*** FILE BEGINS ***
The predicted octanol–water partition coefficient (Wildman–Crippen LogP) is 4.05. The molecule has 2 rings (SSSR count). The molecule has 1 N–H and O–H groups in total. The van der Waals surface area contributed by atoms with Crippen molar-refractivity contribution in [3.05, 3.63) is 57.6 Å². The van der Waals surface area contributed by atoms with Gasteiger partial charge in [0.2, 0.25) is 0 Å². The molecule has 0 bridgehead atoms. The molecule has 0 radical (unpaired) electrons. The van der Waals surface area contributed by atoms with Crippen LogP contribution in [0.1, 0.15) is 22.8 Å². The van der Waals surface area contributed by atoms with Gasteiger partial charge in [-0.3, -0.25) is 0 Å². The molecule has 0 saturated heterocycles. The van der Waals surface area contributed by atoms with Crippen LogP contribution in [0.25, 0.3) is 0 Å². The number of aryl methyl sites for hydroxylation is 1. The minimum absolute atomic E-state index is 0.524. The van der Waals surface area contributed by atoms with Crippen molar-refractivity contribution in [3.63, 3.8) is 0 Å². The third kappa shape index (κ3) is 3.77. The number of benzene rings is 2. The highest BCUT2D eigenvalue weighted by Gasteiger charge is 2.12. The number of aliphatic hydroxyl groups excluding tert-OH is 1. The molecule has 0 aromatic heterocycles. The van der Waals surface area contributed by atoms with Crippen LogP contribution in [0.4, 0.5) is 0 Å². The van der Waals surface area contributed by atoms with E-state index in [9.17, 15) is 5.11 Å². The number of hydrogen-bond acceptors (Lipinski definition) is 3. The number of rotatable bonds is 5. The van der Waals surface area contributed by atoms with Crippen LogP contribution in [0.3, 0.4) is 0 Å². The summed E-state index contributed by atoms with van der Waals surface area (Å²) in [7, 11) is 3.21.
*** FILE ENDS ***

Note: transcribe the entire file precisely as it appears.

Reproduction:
The predicted octanol–water partition coefficient (Wildman–Crippen LogP) is 4.05. The molecule has 2 rings (SSSR count). The molecule has 1 N–H and O–H groups in total. The van der Waals surface area contributed by atoms with Crippen molar-refractivity contribution in [3.05, 3.63) is 57.6 Å². The van der Waals surface area contributed by atoms with Gasteiger partial charge in [0.2, 0.25) is 0 Å². The molecule has 0 bridgehead atoms. The molecule has 0 radical (unpaired) electrons. The van der Waals surface area contributed by atoms with Crippen LogP contribution in [0.1, 0.15) is 22.8 Å². The van der Waals surface area contributed by atoms with Gasteiger partial charge in [-0.3, -0.25) is 0 Å². The molecule has 0 saturated heterocycles. The van der Waals surface area contributed by atoms with Crippen LogP contribution in [0.25, 0.3) is 0 Å². The number of aryl methyl sites for hydroxylation is 1. The minimum absolute atomic E-state index is 0.524. The van der Waals surface area contributed by atoms with Crippen molar-refractivity contribution in [3.63, 3.8) is 0 Å². The third kappa shape index (κ3) is 3.77. The number of benzene rings is 2. The highest BCUT2D eigenvalue weighted by Gasteiger charge is 2.12. The number of aliphatic hydroxyl groups excluding tert-OH is 1. The molecule has 0 aromatic heterocycles. The van der Waals surface area contributed by atoms with Crippen LogP contribution in [0.4, 0.5) is 0 Å². The van der Waals surface area contributed by atoms with E-state index in [9.17, 15) is 5.11 Å². The number of hydrogen-bond acceptors (Lipinski definition) is 3. The number of rotatable bonds is 5. The van der Waals surface area contributed by atoms with Crippen LogP contribution in [0.3, 0.4) is 0 Å². The summed E-state index contributed by atoms with van der Waals surface area (Å²) in [7, 11) is 3.21.